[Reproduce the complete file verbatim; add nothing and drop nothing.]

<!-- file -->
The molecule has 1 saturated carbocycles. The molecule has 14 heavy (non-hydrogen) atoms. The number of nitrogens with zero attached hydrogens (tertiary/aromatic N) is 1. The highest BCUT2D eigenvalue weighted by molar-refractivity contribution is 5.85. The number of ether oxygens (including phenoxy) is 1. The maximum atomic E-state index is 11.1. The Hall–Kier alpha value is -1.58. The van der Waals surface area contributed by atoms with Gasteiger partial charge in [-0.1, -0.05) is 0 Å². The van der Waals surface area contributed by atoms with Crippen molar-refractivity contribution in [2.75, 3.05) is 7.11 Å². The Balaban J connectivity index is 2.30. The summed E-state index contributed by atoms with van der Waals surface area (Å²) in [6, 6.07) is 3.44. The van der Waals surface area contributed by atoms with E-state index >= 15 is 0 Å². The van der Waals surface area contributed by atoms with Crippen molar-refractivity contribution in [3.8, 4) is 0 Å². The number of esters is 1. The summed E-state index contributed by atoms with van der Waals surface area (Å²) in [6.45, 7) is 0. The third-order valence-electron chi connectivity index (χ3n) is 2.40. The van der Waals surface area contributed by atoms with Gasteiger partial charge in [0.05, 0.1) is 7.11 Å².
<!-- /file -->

The molecule has 1 saturated carbocycles. The molecule has 14 heavy (non-hydrogen) atoms. The number of nitrogens with zero attached hydrogens (tertiary/aromatic N) is 1. The highest BCUT2D eigenvalue weighted by molar-refractivity contribution is 5.85. The number of ether oxygens (including phenoxy) is 1. The maximum atomic E-state index is 11.1. The Hall–Kier alpha value is -1.58. The van der Waals surface area contributed by atoms with Gasteiger partial charge in [-0.1, -0.05) is 0 Å². The van der Waals surface area contributed by atoms with Crippen molar-refractivity contribution in [2.75, 3.05) is 7.11 Å². The Balaban J connectivity index is 2.30. The summed E-state index contributed by atoms with van der Waals surface area (Å²) in [6, 6.07) is 3.44. The van der Waals surface area contributed by atoms with E-state index >= 15 is 0 Å². The van der Waals surface area contributed by atoms with Crippen molar-refractivity contribution in [3.8, 4) is 0 Å². The number of esters is 1. The summed E-state index contributed by atoms with van der Waals surface area (Å²) in [6.45, 7) is 0. The third-order valence-electron chi connectivity index (χ3n) is 2.40. The van der Waals surface area contributed by atoms with Gasteiger partial charge in [0.05, 0.1) is 7.11 Å².